In Baker’s view, this list of 140 children’s books “[gave] an unbiased, accurate, well-rounded picture of Negro life in all parts of the world.” Baker’s emphasis on children’s books that represented life in Africa and the African diaspora was unique. Using similar criteria to Rollins, Baker included books set in Africa, the Caribbean, South America, Oceania and Europe such as Rudolf Voorhoeve’s “Tilio, A Boy of Papua,” Margaret Baumann’s “A Book of Nigerian Fairy Tales” and Hellen Follett’s “Islands on Guard.”

In addition to writing bibliographies, Rollins and Baker wrote protest letters to publishers, illustrators and authors to influence their contemporary literary environment. They pressured them to create anti-racist books about black life for children and urged libraries to acquire more of them when they became available. Rollins and Baker also lectured and published journal articles on the topic. To fill the void in books that accurately portrayed black life, they wrote their own children’s books as well.

Their activism helped reform the field of children’s literature. Rollins and Baker’s bibliographies led to a dramatic increase in the number of anti-racist children’s books about black life. For example, Rollins encouraged Pulitzer Prize winner Gwendolyn Brooks to write poetry for children and advised Langston Hughes on “The First Book of Negroes.” Rollins said “the crowning delight of [her] whole career” was Ezra Jack Keats’s “The Snowy Day.” Rollins and Baker also discredited classics such as “The Story of Little Black Sambo” and persuaded at least one publishing company to cease its publication.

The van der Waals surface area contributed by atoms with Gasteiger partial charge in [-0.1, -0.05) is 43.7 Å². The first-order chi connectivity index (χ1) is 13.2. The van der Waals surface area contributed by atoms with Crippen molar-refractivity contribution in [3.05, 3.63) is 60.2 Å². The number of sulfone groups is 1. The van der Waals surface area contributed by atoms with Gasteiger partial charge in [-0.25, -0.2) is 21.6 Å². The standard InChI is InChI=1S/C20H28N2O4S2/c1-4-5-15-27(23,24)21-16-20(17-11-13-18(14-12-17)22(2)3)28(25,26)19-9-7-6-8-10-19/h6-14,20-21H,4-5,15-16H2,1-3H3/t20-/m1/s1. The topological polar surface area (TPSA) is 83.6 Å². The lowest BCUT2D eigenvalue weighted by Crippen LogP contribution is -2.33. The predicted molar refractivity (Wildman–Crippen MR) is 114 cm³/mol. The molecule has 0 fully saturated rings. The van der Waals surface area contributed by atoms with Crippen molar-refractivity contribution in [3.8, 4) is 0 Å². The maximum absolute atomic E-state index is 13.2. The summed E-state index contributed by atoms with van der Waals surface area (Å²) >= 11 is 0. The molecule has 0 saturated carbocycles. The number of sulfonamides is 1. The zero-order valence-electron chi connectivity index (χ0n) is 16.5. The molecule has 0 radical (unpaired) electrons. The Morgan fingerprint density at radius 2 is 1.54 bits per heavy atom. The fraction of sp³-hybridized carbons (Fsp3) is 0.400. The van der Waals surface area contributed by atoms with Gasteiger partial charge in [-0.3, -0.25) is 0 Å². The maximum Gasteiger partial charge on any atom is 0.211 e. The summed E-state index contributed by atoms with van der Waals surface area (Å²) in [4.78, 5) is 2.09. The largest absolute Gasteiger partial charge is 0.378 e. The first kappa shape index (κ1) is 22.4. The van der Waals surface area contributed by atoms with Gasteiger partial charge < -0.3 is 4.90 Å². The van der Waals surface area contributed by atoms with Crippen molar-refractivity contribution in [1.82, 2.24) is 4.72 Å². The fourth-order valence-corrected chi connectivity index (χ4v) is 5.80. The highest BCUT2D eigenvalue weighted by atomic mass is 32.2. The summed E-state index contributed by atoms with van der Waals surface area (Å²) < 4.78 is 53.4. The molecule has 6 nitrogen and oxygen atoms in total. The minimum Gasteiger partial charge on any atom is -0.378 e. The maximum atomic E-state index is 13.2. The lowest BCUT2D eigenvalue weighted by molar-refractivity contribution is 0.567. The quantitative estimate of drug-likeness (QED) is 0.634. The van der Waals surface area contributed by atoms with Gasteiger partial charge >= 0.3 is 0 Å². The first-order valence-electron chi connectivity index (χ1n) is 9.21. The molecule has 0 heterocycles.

Yet, the fact we are still a nation marked by rampant racial inequality and widespread injustice forces us to face a sobering reality: Reading is not enough. Baker and Rollins believed books and education would transform the hearts and minds of Americans. They were wrong. The work of dismantling systemic racism does not end with making bibliographies or even reading all of the books on them. Americans must act on what they know. We must demand actual racial justice and equality in education, jobs, health care and housing, now, amid mass protests, and more importantly, we must continue to do so after the protests have subsided.

Correction: A previous version of this post mistakenly referred to illustrator Vashti Harrison as Vashti Harris.